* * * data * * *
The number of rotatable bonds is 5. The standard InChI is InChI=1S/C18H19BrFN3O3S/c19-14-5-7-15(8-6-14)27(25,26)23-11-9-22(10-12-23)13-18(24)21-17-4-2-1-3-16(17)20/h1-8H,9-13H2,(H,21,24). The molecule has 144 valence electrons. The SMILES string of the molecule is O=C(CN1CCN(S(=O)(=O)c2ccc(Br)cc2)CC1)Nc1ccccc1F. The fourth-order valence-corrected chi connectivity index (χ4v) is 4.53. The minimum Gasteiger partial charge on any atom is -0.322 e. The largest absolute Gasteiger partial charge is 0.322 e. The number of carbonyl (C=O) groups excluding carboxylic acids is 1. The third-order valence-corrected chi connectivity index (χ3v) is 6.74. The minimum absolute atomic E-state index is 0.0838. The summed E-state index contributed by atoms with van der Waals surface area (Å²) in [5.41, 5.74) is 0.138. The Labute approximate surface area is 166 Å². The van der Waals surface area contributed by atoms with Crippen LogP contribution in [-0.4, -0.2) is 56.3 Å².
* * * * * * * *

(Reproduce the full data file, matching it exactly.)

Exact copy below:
The number of rotatable bonds is 5. The standard InChI is InChI=1S/C18H19BrFN3O3S/c19-14-5-7-15(8-6-14)27(25,26)23-11-9-22(10-12-23)13-18(24)21-17-4-2-1-3-16(17)20/h1-8H,9-13H2,(H,21,24). The molecule has 144 valence electrons. The SMILES string of the molecule is O=C(CN1CCN(S(=O)(=O)c2ccc(Br)cc2)CC1)Nc1ccccc1F. The fourth-order valence-corrected chi connectivity index (χ4v) is 4.53. The minimum Gasteiger partial charge on any atom is -0.322 e. The largest absolute Gasteiger partial charge is 0.322 e. The number of carbonyl (C=O) groups excluding carboxylic acids is 1. The third-order valence-corrected chi connectivity index (χ3v) is 6.74. The minimum absolute atomic E-state index is 0.0838. The summed E-state index contributed by atoms with van der Waals surface area (Å²) in [5.41, 5.74) is 0.138. The Labute approximate surface area is 166 Å². The van der Waals surface area contributed by atoms with Crippen LogP contribution in [-0.4, -0.2) is 56.3 Å².